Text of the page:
With this as background, it might be a better use of the Fourth Estate's time to ask the following questions:

How did Shkreli raise 100 percent of the $90 million Series A funding for a company with one product which, even at the highly inflated price of $750 a pill would generate less than $40 million in revenue?  

At Shkreli sought to drive down the share price of his company's stock in order to get exclusive marketing rights for a product at about a 90 percent discount. While Chief Investment Officer of MSMB He did the same thing in his effort to buy AMAG Pharmaceuticals in 2011 at a bargain basement price.  Here's what he said after badmouthing AMAG and driving down the share price:. “Over the past four years, the AMAG board of directors, presided over an 80% decline in the value of AMAG stock.   A letter the SEC sent to Shkreli reveals that the Turing CEO is very good a departing from the facts in explaining his investment activities.  
How do we know that Shkreli will not do the same with Turing?

A notorious short seller, is it possible that one way Shrekli is using to finance the offering is to use the price hike to short all other biotech stocks?

 Should the focus be on limiting the ability of short sellers and patent trolls to create drug companies that are essentially financed and designed to make money by a) bashing the core technologies of other companies as well as your own and b) buying up the marketing rights of one drug and using that, not the actual benefit of the drug, be the reason for huge price hikes?   

One other point worth further discussion.   In many cases health plans and PBMs have, by putting important medicines in the highest cost sharing tier, have in effect hiked drug prices by 5000%.   Isn't that wrong too? 

Finally, here's a good history of the way he wound up creating Turing. 

Shkreli, fresh off Retrophin firing, says Turing Pharmaceuticals will be public by year-end The Deal Pipeline March 5, 2015 Thursday"

The pain community is not happy with the CDC. And who can blame them?

Per the CDC website, that agency is publishing new guideline (sic) “for prescribing opioids for chronic pain. The agency is working for timely release of the guideline while ensuring that the development process:

  • Meets scientific standards
  • Includes expert consultation
  • Allows for appropriate stakeholders to provide input
  • Facilitates partnership development to enhance dissemination and uptake

But the agency’s definition of “transparency” has many up in arms. It's a travesty. Here’s what the leading pain organizations had to say to CDC Director Tom Frieden and Debra Houry, Director of the National Center for Injury Prevention and Control:

Dear Drs Frieden and Houry:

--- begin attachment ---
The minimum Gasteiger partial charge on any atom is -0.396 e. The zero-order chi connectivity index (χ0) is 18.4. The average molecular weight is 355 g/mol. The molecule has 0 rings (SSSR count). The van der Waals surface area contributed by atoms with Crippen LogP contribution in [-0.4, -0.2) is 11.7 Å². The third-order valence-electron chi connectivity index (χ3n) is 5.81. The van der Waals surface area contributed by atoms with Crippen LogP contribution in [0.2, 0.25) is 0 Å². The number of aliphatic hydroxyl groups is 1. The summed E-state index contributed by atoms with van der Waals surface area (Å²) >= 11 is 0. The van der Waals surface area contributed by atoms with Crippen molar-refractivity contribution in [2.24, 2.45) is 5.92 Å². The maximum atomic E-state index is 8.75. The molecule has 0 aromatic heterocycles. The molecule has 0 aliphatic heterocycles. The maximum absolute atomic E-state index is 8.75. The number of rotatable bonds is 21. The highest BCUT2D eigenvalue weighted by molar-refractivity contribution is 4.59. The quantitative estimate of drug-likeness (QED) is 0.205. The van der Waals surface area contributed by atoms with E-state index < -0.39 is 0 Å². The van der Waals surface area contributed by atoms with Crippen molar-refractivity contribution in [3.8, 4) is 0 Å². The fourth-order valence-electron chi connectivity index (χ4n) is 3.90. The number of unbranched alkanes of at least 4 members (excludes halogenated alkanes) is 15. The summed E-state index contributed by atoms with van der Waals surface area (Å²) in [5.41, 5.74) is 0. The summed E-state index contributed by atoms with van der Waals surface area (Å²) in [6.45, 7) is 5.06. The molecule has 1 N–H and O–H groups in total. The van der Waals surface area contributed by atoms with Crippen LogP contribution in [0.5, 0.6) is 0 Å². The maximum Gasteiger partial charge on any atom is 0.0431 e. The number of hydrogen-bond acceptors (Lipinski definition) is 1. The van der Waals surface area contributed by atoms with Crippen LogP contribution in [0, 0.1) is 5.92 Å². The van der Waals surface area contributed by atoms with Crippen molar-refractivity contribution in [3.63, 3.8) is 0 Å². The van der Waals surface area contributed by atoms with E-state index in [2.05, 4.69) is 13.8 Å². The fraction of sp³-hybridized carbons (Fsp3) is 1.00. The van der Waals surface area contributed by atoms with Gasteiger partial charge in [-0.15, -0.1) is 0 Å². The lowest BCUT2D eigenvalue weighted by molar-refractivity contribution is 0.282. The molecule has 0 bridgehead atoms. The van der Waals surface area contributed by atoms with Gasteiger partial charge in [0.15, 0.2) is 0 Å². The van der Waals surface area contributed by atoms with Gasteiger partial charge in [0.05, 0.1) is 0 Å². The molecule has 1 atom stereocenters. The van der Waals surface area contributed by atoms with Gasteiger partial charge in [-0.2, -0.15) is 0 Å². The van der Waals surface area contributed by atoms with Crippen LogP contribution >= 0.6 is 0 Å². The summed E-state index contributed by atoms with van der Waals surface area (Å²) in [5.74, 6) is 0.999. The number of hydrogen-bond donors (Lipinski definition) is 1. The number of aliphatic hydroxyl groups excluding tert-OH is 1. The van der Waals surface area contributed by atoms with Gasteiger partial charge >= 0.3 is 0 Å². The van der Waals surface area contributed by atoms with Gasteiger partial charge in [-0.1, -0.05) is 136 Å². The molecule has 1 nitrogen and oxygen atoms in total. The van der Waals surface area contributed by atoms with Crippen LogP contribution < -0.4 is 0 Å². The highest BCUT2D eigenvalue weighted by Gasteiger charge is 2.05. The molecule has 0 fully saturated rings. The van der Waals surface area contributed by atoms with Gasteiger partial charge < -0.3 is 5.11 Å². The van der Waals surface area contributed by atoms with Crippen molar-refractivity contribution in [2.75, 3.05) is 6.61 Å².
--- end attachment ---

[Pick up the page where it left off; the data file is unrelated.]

As members of U.S. chronic pain management professional associations and patient advocacy organizations, we, the undersigned, are profoundly invested in any and all efforts undertaken that could impact either the positive or negative outcomes of pain treatment. We have been anxiously awaiting CDC’s draft opioid prescribing guidelines, now revealed September 16th.

It was our expectation that the prescribing guidelines would have been

·      *  Developed in a transparent manner, consistent with best-known evidence

·      *  Or, where there is no evidence, by incorporating the common elements of long-accepted clinical expert consensus guidelines developed by a dozen organizations dedicated to the safe and effective treatment of patients with chronic pain

·      *  Consistent with those aspects of opioid medication prescribing and risk mitigation efforts that are actually supported with rigorous clinical trials, i.e. the FDA-approved indications for the full range of opioid formulations.

We were disappointed on all counts and now are deeply concerned that, not only are the CDC draft guidelines inconsistent with established best practices, they will potentially make it difficult for patients who rely on them for pain control to access them from clinicians who are clear on how best to use them.  

The CDC slides presented on Wednesday were not transparent relative to process and failed to disclose the names, affiliations, and conflicts of interest of the individuals who participated in the construction of these guidelines. The presenters refused to provide any information other than to read exactly what was written on the slides even when asked directly by audience members to disclose the processes and people who had developed these prescribing guidelines. Since CDC has traditionally not involved itself in developing and disseminating medication prescribing guidelines, and these recommendations are not consistent with current established guides for managing chronic pain with opioids, these process and participant questions are essential to understand.